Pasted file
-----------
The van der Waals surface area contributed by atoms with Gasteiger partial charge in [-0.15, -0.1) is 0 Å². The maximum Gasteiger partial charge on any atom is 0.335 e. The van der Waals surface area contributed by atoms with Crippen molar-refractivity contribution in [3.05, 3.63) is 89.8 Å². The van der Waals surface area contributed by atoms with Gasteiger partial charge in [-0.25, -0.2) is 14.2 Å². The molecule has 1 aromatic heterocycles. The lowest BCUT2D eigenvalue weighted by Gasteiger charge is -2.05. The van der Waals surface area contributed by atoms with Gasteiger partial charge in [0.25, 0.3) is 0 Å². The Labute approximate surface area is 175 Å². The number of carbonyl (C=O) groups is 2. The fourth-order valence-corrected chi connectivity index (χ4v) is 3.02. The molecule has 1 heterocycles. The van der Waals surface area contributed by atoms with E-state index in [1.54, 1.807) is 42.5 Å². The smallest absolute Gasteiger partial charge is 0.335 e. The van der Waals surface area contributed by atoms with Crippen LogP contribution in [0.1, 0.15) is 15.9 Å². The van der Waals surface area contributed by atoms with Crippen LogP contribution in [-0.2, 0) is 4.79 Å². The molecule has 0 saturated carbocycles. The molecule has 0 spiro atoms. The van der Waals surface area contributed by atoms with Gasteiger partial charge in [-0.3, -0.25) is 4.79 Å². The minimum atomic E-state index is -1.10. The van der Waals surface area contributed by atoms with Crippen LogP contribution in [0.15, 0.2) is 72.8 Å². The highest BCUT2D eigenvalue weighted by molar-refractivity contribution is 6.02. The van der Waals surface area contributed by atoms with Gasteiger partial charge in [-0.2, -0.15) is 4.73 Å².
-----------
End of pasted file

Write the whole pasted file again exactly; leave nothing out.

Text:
The van der Waals surface area contributed by atoms with Gasteiger partial charge in [-0.15, -0.1) is 0 Å². The maximum Gasteiger partial charge on any atom is 0.335 e. The van der Waals surface area contributed by atoms with Crippen molar-refractivity contribution in [3.05, 3.63) is 89.8 Å². The van der Waals surface area contributed by atoms with Gasteiger partial charge in [-0.25, -0.2) is 14.2 Å². The molecule has 1 aromatic heterocycles. The lowest BCUT2D eigenvalue weighted by Gasteiger charge is -2.05. The van der Waals surface area contributed by atoms with Gasteiger partial charge in [0.25, 0.3) is 0 Å². The Labute approximate surface area is 175 Å². The number of carbonyl (C=O) groups is 2. The fourth-order valence-corrected chi connectivity index (χ4v) is 3.02. The molecule has 1 heterocycles. The van der Waals surface area contributed by atoms with E-state index in [1.54, 1.807) is 42.5 Å². The smallest absolute Gasteiger partial charge is 0.335 e. The van der Waals surface area contributed by atoms with Crippen LogP contribution in [0.1, 0.15) is 15.9 Å². The van der Waals surface area contributed by atoms with Crippen LogP contribution in [-0.2, 0) is 4.79 Å². The molecule has 0 saturated carbocycles. The molecule has 0 spiro atoms. The van der Waals surface area contributed by atoms with Gasteiger partial charge in [-0.3, -0.25) is 4.79 Å². The minimum atomic E-state index is -1.10. The van der Waals surface area contributed by atoms with Crippen LogP contribution in [0.15, 0.2) is 72.8 Å². The highest BCUT2D eigenvalue weighted by molar-refractivity contribution is 6.02. The van der Waals surface area contributed by atoms with Gasteiger partial charge in [-0.2, -0.15) is 4.73 Å².